Unemployment rates ballooned in all 39 Washington counties since 2007 with jobs in construction and finance activities being the hardest hit, according to the 2010 Washington State Labor Market and Economic Report

Data from the Washington State Employment Security Department show half of the state had unemployment rates at least double since 2007, including the state’s three largest labor markets – King, Pierce and Snohomish Counties – which make up over half of the state’s job force with roughly 1.9 million workers.


Washington’s unemployment rate has consistently ranked in the middle nationally. Other states have fared worse during the Great Recession, such as California, Michigan and Nevada – with unemployment rates that reached over 12 percent in 2010. However, certain counties in Washington experience worse.

The northeastern and southwestern areas of Washington have consistently experienced the highest unemployment rates in the state since 2000: Ferry County currently tops the state’s highest annual unemployment rate at 14.7, percent with Pend Oreille, Clark and Wahkiakum Counties all tying for second at 13.7 percent. Whitman County held the lowest unemployment rate for 2010 at 6.1 percent.

The counties have been hit particularly hard due to the lack of economic investment and large labor shares in industries that were affected most – like manufacturing, mining and timber industries, according to state Employment Security Department economists.

Washington state unemployment rates by county, 2007 to 2010.
But where jobs in certain industries have been significantly shed, others are expected to grow.

Jobs in education, health services and business are projected to increase significantly by 2018 for Washington, according to state labor reports.

However, the job growth may not be fast enough, or in the right industry, for Lamoth. She said the lack of opportunities in her field can get frustrating. She has sent roughly 480 resumes since last September, mainly for writing and editing positions in Seattle, a profession that has continually shrunk its work force and is projected to further decline.

Lamoth has been considering looking for work outside the Seattle area despite being limited to public transportation. She said she takes things a day at a time. “There are days that I’m too depressed to look for work,” Lamoth said. “But I’m not ready to give up.”

FOR VISUALIZATIONS:
Data set: Washington unemployment rates by county, 2000 to 2010.
Date set: Comprehensive state labor market data, 2009


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Seattle Police memo: body cameras easier said than done, now

by Matt Rosenberg September 7th, 2011

SUMMARY: In a report to be presented Sept. 8 to a Seattle City Council committee, Seattle Police say they haven’t begun to test four body-mounted cameras on police officers as directed but that the SPD training unit has done preliminary testing of one camera. Police verified that today. The cameras would record images and sound of police interactions with the public. Police say that in the one-camera test to date, serious problems are evident with the usefulness of the video footage if officers are moving. Police also stress in their report advice from city lawyers on the need to change state law to allow audio recording of citizens without their express consent. That’s not allowed currently. Police note community concerns are another issue, reporting that various stakeholders say citizens should be asked for their consent to recordings regardless of what state law says. Field testing is planned for body cameras on motorcycle traffic officers, with prior consent of citizens required before recording. Funding of a wide-scale Seattle Police body camera pilot program also poses major challenges, police say. A sought-after federal grant has failed to materialize due to U.S. budget constraints. Additionally, the police officers labor union would have to approve widespread use of body cameras, in a new contract now being negotiated.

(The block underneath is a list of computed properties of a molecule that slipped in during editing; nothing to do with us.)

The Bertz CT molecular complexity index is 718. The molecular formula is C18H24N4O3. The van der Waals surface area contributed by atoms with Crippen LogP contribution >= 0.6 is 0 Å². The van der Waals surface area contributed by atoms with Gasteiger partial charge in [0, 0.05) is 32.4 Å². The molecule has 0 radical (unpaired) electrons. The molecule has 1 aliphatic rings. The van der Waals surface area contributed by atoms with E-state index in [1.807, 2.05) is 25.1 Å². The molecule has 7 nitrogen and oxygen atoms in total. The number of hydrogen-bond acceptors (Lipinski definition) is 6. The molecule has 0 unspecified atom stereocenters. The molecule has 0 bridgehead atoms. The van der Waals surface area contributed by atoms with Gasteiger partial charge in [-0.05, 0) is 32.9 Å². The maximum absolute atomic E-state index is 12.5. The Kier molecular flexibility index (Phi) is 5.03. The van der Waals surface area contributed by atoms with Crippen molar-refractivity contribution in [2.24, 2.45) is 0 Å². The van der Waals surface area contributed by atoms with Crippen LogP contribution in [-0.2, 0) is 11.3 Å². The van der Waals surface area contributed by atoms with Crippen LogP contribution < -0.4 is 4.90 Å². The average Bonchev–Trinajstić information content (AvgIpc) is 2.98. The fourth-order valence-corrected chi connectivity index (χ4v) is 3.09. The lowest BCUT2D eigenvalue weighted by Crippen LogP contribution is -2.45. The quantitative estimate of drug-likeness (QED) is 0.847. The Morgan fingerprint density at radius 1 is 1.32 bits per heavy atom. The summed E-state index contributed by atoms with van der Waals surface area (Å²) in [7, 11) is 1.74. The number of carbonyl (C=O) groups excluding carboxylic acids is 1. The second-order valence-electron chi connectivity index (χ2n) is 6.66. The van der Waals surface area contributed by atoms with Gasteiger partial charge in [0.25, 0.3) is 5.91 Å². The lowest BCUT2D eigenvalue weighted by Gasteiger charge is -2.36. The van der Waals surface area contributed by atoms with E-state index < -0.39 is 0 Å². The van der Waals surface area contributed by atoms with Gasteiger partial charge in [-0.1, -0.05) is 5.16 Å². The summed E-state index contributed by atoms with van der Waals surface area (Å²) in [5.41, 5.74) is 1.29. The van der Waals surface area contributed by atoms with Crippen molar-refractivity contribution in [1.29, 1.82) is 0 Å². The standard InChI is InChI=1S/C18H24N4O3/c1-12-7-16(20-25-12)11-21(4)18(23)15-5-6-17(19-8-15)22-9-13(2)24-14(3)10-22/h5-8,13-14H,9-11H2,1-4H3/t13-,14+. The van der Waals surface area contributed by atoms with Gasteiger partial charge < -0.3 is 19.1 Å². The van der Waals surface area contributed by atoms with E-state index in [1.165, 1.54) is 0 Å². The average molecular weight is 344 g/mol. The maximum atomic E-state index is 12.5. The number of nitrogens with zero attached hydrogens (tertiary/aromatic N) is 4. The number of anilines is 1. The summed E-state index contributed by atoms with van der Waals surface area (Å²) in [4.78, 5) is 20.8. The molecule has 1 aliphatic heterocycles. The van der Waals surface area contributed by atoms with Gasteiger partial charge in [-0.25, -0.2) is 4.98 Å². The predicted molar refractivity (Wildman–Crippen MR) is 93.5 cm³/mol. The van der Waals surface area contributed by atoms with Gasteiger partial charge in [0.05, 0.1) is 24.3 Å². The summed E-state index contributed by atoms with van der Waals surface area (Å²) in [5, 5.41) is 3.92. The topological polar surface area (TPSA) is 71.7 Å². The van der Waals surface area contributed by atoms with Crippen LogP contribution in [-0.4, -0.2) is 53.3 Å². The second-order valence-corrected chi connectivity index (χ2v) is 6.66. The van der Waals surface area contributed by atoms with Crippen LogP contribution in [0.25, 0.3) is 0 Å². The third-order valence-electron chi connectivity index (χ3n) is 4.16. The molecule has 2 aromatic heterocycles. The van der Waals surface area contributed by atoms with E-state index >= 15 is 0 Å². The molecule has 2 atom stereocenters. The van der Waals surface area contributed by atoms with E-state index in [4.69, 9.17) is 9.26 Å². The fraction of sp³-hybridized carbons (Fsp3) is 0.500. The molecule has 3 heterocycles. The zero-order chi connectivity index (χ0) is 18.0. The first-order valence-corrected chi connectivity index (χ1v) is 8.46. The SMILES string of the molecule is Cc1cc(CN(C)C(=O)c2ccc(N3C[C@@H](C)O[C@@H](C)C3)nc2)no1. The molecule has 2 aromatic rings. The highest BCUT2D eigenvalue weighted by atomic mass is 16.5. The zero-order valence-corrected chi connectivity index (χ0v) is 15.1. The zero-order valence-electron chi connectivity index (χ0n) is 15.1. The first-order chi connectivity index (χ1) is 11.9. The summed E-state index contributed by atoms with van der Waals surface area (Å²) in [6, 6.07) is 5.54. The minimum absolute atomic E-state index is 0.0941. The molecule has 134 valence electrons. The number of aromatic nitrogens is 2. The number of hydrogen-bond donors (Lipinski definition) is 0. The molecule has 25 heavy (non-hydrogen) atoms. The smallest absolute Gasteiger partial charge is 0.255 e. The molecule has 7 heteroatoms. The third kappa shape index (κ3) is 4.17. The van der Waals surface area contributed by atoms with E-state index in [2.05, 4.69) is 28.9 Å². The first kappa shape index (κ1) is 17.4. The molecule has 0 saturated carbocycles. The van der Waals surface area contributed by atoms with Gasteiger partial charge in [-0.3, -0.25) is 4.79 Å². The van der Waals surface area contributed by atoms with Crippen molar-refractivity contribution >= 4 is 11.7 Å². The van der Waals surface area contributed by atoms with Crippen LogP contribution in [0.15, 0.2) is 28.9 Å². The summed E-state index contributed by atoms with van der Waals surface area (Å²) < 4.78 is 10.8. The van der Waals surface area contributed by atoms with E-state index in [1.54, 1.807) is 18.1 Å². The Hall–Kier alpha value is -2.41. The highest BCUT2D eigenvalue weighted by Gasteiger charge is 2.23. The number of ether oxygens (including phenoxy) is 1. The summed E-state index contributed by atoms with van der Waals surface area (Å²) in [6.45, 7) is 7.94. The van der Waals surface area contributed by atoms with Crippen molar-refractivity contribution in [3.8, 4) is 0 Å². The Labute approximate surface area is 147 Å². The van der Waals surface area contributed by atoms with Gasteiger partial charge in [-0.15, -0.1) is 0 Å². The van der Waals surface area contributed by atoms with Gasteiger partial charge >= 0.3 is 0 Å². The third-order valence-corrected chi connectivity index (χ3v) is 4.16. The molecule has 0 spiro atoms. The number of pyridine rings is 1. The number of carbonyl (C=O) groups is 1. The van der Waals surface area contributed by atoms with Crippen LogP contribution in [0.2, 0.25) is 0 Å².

Results of Seattle Police watchdog agency’s 2010 excessive force probes: 120 allegations, but no smoking guns found

by Matt Rosenberg August 19th, 2011

According to information obtained by Public Data Ferret from the Seattle Police Department’s Office of Professional Accountability, OPA in 2010 completed 77 investigations into use of force complaints against SPD personnel, including 120 related allegations, and none of the cases or allegations resulted in a finding of “sustained,” meaning supported by a preponderance of evidence. Investigations of some high profile cases in 2010 such as the SPD shooting of the late John T. Williams, and the resulting determination of excessive force, weren’t resolved until 2011, and so are not included in the 2010 findings.

Overall, reported cases involving allegations of unnecessary force, or other force-related complaints such as failure to report use of force, are a tiny fraction of all police activity. SPD officials disclosed that department personnel had a total of 454,564 public contacts in 2010, including almost 200,000 dispatched calls, more than 140,000 “on view” interactions in communities, more than 90,000 traffic stops, and 22,883 arrests.

In response to an information request by Public Data Ferret on excessive force cases and allegations for which investigations were completed in 2010, the findings provided by OPA’s Civilian Director Kathryn Olsen were:

  • In 73 of the 120 allegations, police were exonerated (a preponderance of evidence suggests the conduct alleged did occur, but it was determined to be justified, lawful and proper);
  • 31 of the 120 allegations were unfounded (evidence suggests the alleged act did not occur as reported, or the report was false);
  • seven allegations were administratively exonerated or administratively unfounded (complaint is significantly flawed, i.e. recanted by complainant, wrong employee identified);
  • one was administratively inactivated (investigation can’t proceed due to insufficient information or another pending investigation);
  • one went to mediation (complainant and officer agree to resolution by credentialed third-party mediator);
  • two earned supervisory interventions (there may have been a violation of policy, but it wasn’t willful, and/or didn’t amount to misconduct);
  • five were classified as not sustained (allegation of misconduct is neither proved nor disproved by a preponderance of the evidence).

These results dovetail with data on the previous year of 2009, when 105 investigations into excessive use of force by Seattle Police, including 318 specific allegations, were completed, and no allegations were sustained.